“Conexus Baltic Grid” concerned about stocks possibly running out

Joint natural gas transmission and storage operator AS “Conexus Baltic Grid” (Conexus) is concerned about traders removing natural gas from the underground storage unit of Inčukalns, as it is likely to run empty by January 2022.

Head of the “Conexus” Corporate Strategy division, Jānis Eisaks, said the challenge this year is the difference in winter and spring prices. The price is currently EUR 30 per megawatt-hour.

“This means that any megawatt-hour purchased by the trader needlessly and stored in Inčukalns is a potential loss of €30 in the spring of next year,” Eisaks said. Consequently, traders are very wary of stockpiling this year.

Conexus is concerned about traders taking gas out from storage at this moment.

“Let’s assume this winter turns out to be like last. Given the risk of high price risks or price differences, it may also be the situation that Inčukalns is emptied by January,” Eisaks said.

Thus, according to Eisaks, in January, only the amount of gas that is currently reserved in accordance with the Cabinet regulations regarding the procedures for the supply of energy users and the sale of fuels during an energy crisis and in case of threats to the State. These are, according to him, three terawatt-hours.

Energy expert Juris Ozoliņš said that the trend is peculiar because traditionally by October 10, traders are not taking gas out from storage but building up its stockpiles. Overall, there is still a tendency to stockpile gas in Europe. Thus Latvia stands out.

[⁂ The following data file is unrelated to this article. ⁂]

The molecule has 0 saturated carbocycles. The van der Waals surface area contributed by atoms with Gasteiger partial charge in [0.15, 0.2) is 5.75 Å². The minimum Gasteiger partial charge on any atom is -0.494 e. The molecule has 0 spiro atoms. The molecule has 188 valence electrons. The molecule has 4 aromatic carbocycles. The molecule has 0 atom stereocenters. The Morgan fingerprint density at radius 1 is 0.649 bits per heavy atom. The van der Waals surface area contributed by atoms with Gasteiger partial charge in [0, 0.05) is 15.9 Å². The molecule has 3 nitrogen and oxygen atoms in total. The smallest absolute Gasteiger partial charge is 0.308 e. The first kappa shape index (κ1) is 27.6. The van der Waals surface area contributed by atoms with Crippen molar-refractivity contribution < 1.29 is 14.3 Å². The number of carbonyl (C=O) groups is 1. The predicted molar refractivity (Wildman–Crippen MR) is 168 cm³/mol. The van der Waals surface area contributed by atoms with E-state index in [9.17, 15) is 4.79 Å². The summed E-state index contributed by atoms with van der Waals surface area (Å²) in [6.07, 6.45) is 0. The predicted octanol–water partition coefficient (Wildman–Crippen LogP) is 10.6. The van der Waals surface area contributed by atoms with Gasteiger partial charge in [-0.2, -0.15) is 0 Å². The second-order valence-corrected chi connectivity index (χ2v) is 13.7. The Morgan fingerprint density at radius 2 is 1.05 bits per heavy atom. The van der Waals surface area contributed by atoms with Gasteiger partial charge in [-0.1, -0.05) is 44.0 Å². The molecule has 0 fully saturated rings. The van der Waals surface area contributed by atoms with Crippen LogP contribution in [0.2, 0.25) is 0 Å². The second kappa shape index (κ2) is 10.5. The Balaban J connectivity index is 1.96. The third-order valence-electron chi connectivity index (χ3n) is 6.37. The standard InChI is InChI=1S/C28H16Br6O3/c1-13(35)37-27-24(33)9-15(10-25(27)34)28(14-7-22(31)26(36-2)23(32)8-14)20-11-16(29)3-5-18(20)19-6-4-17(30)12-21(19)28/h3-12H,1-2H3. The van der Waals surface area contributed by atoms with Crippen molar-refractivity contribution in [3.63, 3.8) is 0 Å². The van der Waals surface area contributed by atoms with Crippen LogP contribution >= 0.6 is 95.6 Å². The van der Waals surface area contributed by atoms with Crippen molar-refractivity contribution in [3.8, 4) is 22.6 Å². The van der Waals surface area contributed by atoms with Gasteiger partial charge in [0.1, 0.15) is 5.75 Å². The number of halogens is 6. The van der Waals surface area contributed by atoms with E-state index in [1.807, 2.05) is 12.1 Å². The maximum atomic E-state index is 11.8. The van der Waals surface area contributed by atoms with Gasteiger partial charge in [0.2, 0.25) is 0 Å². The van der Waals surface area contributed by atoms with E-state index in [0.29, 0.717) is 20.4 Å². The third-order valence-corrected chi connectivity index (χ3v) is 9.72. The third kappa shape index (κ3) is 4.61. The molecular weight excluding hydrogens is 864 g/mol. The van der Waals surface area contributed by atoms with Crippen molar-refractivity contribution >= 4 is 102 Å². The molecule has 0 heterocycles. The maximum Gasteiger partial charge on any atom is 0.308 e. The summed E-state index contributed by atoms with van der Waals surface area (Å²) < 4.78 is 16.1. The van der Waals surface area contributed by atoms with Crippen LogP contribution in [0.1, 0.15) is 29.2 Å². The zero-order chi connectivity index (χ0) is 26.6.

At the same time, it is not possible to draw conclusions whether Latvian consumers should worry about this because there is no information on how much of the gas in storage is intended for Latvia. The unit also stores gas for other purposes. The information is confidential and can only be accessed by the state regulator.

“We cannot draw conclusions on how to proceed because we do not know what composition will remain in storage, how supply will work in winter,” the expert said.

He added that there is also the Klaipeda terminal from which gas supplies to Latvia can take place.

Conexus’s largest shareholder is the State-owned “Augstsprieguma tīkls” (68,46%), while 29,06% of shares belong to the Japanese company Marubeni managed fund “MM Capital Infrastructure Fund” and 2.48% to other shareholders.

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